By Bill Vonnegut

What are features anyway? Basically, they are play spots found in the rocky areas on the coast where waves work their way through cracks, over rocks, and against walls. These areas change constantly from wave to wave. Some waves will hit a rock feature in such a way that will make it a fun and challenging run. Other wave sets may turn the same feature into something that could damage both body and boat. Meanwhile, the entire section of rocky coast is changing with the rise and fall of the tide by exposing new features and flooding old ones. A big part of learning to rock garden is becoming familiar with the way water behaves in certain features, and learning to read the incoming waves.

Here’s a short video on different rock gardening features. The nicely formed river spilling over the off-shore rock is what we call a pour-over.

On a typical rock garden trip, I will be paddling on the coast with some buddies and someone will veer off toward a pile of rocks. Often without saying a word, we’ll head over and look at the dynamics of the area together. We’ll watch to see where the water is coming from and where it goes, figuring out how much it drains and fills. We’ll calculate the risks of paddling through the spot, and gage the best line to take through the feature. And we’ll keep glancing over our shoulders at the open ocean to see what the sets are doing.

Priscilla Schlottman sizing up a feature - Photo by Bill Vonnegut.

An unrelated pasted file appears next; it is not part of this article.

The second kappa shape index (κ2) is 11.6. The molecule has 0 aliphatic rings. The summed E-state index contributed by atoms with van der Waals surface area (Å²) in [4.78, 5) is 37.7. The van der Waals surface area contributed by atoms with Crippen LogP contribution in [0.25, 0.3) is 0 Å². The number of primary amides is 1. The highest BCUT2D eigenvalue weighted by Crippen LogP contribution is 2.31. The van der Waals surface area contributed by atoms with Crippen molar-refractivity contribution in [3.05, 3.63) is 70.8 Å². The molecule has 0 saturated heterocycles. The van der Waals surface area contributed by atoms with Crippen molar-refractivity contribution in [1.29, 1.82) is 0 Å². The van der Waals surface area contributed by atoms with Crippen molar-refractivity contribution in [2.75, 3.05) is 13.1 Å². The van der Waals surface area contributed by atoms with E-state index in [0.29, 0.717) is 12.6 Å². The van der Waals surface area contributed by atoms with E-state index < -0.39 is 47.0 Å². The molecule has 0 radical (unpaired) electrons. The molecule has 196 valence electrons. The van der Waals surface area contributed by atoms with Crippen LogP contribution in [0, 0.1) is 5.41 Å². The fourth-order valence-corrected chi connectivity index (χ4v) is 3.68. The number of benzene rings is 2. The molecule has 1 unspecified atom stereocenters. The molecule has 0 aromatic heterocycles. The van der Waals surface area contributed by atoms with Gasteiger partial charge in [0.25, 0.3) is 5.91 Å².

Priscilla Schlottman sizing up a feature – Photo by Bill Vonnegut.

Not every rock we come across is a perfect spot. At times, the waves aren’t the right size for the feature or the risks are just too high. We watch where the water flows, and if it ends up in a dangerous area, like a pile of jagged rocks in shallow water, we move on to find something better.

If the spot still looks good after we’ve observed it for a while, someone will run it as the rest of the group cheers them on. Everyone takes mental notes of the adjustments they will make on their own run. After getting a feel for the spot, we will run it again and again until we internalize what’s happening in the area. As confidence builds, we start riding the bigger waves. That’s when the cheering really picks up and the adrenaline starts flowing. Dialing in on our skills, we aim for the perfect run by attempting it with fewer strokes, making the run backwards, and running it from different angles. Not only is it a fun challenge, but the encouragement of your buddies and the sense of joy felt when we nail the run keeps us going back for more.

Bill Vonnegut & Gregg Berman running over some rocks. Photo by Bryant Burkhardt

Bill Vonnegut & Gregg Berman running over some rocks. Photo by Bryant Burkhardt

––Bill Vonnegut is a sea kayak instructor at California Canoe & Kayak and member of the Neptune’s Rangers paddling posse. Check back for an eight-part rock gardening series where Bill will discuss the techniques, skills and gear needed to enjoy coastal whitewater.

–Want to take the next step with your rock gardening? Kayak symposiums bring in the top coaches from around the world, making them a great place to take your paddling skills to the next level. There are a couple great sea kayak symposiums coming soon to the West Coast. The first is Lumpy Waters coming to the Oregon coast on Oct 16-18. Then on Feb. 5,6 & 7 head to California for Paddle Golden Gate in the beautiful San Francisco Bay Area.

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